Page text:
The nonprofit group Choruss, one of the organizations promoting blanket licensing for the use of digital music, is meeting with higher-education officials to formulate a plan for the future of music on campus–and its president, Jim Griffin, said in a March 3 webinar that schools can no longer depend on technology or new laws to prevent illegal file sharing.
Griffin, a longtime music industry consultant, spoke to educators who are concerned about the uncertain future of online music during an hour-long webinar hosted by the ed-tech advocacy group EDUCAUSE.
Choruss’s concrete strategy won’t be rolled out until fall 2010 at the latest, Griffin said, but he hinted at the approaches the company would take in negotiations with colleges and universities. Griffin said higher education should not focus on legal P2P file sharing. Instead, he said, universities should consider "lower fees spread evenly across campus, like library or gym fees."
Choruss aims to monetize digital music with a flat fee and distribute the profits evenly among all parties involved, including the artists who produce the music.
"We’re clearly in a circumstance where it’s become voluntary to pay for music products," said Griffin, head of OneHouse LLC, an organization that helps businesses and artists transition to a digital platform. "I think it’s fair to say the business of music products has fallen and it just can’t get up. … For any civilized society, it has to become very, very concerned when it becomes voluntary to pay for … the stuff of innovation, because those are the very things that drive civilized society, especially the one we live in."
Acknowledging the system will "never be perfect," Griffin said illegal downloading is "only going to get worse every year," and he said IT administrators and programmers will only be able to slow illegal downloading before people find their way around the digital blockades.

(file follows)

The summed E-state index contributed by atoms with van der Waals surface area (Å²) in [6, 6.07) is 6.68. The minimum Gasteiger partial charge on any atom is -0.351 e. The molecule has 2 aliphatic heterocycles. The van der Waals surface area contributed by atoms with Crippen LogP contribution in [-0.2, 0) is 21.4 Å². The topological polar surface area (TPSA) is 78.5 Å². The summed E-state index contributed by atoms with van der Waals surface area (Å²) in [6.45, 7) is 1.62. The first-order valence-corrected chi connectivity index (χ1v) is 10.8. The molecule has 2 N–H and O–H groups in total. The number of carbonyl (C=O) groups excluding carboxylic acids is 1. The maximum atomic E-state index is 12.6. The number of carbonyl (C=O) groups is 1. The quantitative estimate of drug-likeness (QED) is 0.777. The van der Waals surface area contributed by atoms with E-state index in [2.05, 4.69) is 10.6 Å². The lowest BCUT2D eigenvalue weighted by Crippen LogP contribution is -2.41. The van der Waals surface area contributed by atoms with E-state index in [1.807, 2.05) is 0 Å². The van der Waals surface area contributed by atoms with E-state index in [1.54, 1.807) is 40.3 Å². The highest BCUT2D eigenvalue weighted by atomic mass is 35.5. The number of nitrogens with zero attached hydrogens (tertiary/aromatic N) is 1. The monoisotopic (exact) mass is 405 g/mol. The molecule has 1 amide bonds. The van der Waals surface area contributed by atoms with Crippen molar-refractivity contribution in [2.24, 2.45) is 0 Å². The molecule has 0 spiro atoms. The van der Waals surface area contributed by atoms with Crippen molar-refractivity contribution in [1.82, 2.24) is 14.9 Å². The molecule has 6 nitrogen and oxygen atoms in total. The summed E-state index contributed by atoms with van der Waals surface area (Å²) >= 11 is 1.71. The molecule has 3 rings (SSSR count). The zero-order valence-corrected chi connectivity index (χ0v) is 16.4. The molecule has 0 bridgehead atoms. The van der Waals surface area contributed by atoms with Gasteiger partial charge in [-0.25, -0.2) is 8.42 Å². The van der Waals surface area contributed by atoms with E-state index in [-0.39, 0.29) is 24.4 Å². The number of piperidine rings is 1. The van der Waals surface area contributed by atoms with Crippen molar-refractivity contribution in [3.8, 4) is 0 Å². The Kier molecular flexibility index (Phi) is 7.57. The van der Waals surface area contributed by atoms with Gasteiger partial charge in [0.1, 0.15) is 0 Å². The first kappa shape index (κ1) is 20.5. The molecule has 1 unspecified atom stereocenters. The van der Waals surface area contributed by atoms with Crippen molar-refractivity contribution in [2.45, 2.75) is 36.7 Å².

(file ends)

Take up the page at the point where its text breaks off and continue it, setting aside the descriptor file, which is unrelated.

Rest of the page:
Griffin–who said industry giant Warner Music Group is "incubating" Choruss during its development–addressed mounting criticism of the Choruss model during the EDUCAUSE webinar, assuring participants that the nonprofit’s plans don’t include instituting a standard fee on every American campus.
Griffin said college officials should survey their students and faculty to measure what level of participation the campus would receive with a flat fee. Depending on the response, colleges could implement a system in which students are free to opt in or opt out at any time, he said.
"It isn’t that Choruss starts out with the notion that the entertainment industry ought to balance its books on the backs of students," he said.
Griffin’s proposals come just weeks after thousands of campuses nationwide were left without a legal digital music service. In early February, Ruckus–a download service supported by advertisements and available free of charge to college students–went under, continuing a string of early departures by low-cost music sites. Ruckus shut down after Universal Music Group and Sony did away with their Total Music venture, which owned Ruckus.
Napster, which switched to a legal downloading service after beginning as a controversial file-sharing site in the late 1990s, and Cdigix were other affordable music sites that have closed down or stopped catering to colleges in recent months.
The Choruss model has received mixed reaction in early 2009. In interviews with eCampus News, many college officials said they’d be willing to pay a nominal per-student fee to give the campus access to legal online music, but exorbitant fees could be rejected outright.
"One dollar yes, $3 no," said Jean L. Boland, vice president for IT services at Morrisville State College in New York, a former Ruckus customer.
Griffin said an official Choruss web site could be built sometime in the next year. First, he said, Choruss decision makers wanted to meet with university leaders before a final strategy is unveiled.
"It’s wrong to say, ‘Here’s what it’s going to be,’ and to carve that into stone on a web site," he said. "When we have clear answers to that, we’ll put them up."
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